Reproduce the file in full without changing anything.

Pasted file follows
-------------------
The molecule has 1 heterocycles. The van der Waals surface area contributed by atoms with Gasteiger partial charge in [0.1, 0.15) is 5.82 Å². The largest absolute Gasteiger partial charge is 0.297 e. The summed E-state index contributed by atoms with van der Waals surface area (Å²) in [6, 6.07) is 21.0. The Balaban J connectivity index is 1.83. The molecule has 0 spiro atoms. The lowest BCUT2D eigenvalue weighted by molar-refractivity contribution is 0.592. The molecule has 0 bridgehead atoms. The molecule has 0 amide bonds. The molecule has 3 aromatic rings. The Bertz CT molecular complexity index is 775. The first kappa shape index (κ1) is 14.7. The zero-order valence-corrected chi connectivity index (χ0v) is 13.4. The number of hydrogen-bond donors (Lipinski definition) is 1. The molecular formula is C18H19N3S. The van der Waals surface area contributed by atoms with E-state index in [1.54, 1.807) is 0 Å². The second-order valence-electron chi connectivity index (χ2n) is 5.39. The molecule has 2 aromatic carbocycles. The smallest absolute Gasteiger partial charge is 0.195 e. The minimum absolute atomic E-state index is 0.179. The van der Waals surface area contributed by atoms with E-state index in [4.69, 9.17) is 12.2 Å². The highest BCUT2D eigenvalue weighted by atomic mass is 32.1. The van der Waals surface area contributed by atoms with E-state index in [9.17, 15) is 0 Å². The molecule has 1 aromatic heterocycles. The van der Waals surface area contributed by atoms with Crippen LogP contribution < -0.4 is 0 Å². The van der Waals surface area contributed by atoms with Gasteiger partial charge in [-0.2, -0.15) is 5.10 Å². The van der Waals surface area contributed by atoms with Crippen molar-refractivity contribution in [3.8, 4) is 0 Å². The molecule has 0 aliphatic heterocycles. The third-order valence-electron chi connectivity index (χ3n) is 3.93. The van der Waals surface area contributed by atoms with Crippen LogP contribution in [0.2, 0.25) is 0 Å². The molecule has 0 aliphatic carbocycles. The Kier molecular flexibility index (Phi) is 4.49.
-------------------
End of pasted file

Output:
The molecule has 1 heterocycles. The van der Waals surface area contributed by atoms with Gasteiger partial charge in [0.1, 0.15) is 5.82 Å². The largest absolute Gasteiger partial charge is 0.297 e. The summed E-state index contributed by atoms with van der Waals surface area (Å²) in [6, 6.07) is 21.0. The Balaban J connectivity index is 1.83. The molecule has 0 spiro atoms. The lowest BCUT2D eigenvalue weighted by molar-refractivity contribution is 0.592. The molecule has 0 bridgehead atoms. The molecule has 0 amide bonds. The molecule has 3 aromatic rings. The Bertz CT molecular complexity index is 775. The first kappa shape index (κ1) is 14.7. The zero-order valence-corrected chi connectivity index (χ0v) is 13.4. The number of hydrogen-bond donors (Lipinski definition) is 1. The molecular formula is C18H19N3S. The van der Waals surface area contributed by atoms with E-state index in [1.54, 1.807) is 0 Å². The second-order valence-electron chi connectivity index (χ2n) is 5.39. The molecule has 2 aromatic carbocycles. The smallest absolute Gasteiger partial charge is 0.195 e. The minimum absolute atomic E-state index is 0.179. The van der Waals surface area contributed by atoms with E-state index in [4.69, 9.17) is 12.2 Å². The highest BCUT2D eigenvalue weighted by atomic mass is 32.1. The van der Waals surface area contributed by atoms with E-state index in [9.17, 15) is 0 Å². The molecule has 1 aromatic heterocycles. The van der Waals surface area contributed by atoms with Crippen LogP contribution < -0.4 is 0 Å². The van der Waals surface area contributed by atoms with Gasteiger partial charge in [-0.2, -0.15) is 5.10 Å². The van der Waals surface area contributed by atoms with Crippen molar-refractivity contribution in [3.8, 4) is 0 Å². The molecule has 0 aliphatic heterocycles. The third-order valence-electron chi connectivity index (χ3n) is 3.93. The van der Waals surface area contributed by atoms with Crippen LogP contribution in [0.2, 0.25) is 0 Å². The molecule has 0 aliphatic carbocycles. The Kier molecular flexibility index (Phi) is 4.49.